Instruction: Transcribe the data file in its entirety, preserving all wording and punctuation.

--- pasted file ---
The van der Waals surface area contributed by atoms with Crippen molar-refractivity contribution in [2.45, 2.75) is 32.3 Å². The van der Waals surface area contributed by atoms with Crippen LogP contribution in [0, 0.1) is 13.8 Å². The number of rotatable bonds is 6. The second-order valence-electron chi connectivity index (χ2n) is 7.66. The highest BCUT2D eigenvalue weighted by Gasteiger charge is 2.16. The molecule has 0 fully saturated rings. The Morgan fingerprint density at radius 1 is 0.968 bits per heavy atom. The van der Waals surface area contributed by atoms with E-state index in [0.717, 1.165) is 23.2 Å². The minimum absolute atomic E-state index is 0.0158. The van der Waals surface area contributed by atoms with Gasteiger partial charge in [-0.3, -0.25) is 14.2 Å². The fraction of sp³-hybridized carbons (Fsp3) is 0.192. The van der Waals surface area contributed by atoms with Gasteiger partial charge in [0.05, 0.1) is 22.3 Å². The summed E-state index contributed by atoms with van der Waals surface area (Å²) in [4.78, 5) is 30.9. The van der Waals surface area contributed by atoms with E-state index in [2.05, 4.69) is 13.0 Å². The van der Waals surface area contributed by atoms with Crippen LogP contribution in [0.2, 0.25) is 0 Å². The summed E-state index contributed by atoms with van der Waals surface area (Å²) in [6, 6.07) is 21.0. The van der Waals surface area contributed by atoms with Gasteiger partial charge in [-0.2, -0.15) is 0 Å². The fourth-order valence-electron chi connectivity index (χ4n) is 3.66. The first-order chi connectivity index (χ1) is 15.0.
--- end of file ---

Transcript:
The van der Waals surface area contributed by atoms with Crippen molar-refractivity contribution in [2.45, 2.75) is 32.3 Å². The van der Waals surface area contributed by atoms with Crippen LogP contribution in [0, 0.1) is 13.8 Å². The number of rotatable bonds is 6. The second-order valence-electron chi connectivity index (χ2n) is 7.66. The highest BCUT2D eigenvalue weighted by Gasteiger charge is 2.16. The molecule has 0 fully saturated rings. The Morgan fingerprint density at radius 1 is 0.968 bits per heavy atom. The van der Waals surface area contributed by atoms with E-state index in [0.717, 1.165) is 23.2 Å². The minimum absolute atomic E-state index is 0.0158. The van der Waals surface area contributed by atoms with Gasteiger partial charge in [-0.3, -0.25) is 14.2 Å². The fraction of sp³-hybridized carbons (Fsp3) is 0.192. The van der Waals surface area contributed by atoms with Gasteiger partial charge in [0.05, 0.1) is 22.3 Å². The summed E-state index contributed by atoms with van der Waals surface area (Å²) in [4.78, 5) is 30.9. The van der Waals surface area contributed by atoms with E-state index in [2.05, 4.69) is 13.0 Å². The van der Waals surface area contributed by atoms with Crippen LogP contribution in [0.2, 0.25) is 0 Å². The summed E-state index contributed by atoms with van der Waals surface area (Å²) in [6, 6.07) is 21.0. The van der Waals surface area contributed by atoms with Gasteiger partial charge in [-0.2, -0.15) is 0 Å². The fourth-order valence-electron chi connectivity index (χ4n) is 3.66. The first-order chi connectivity index (χ1) is 15.0.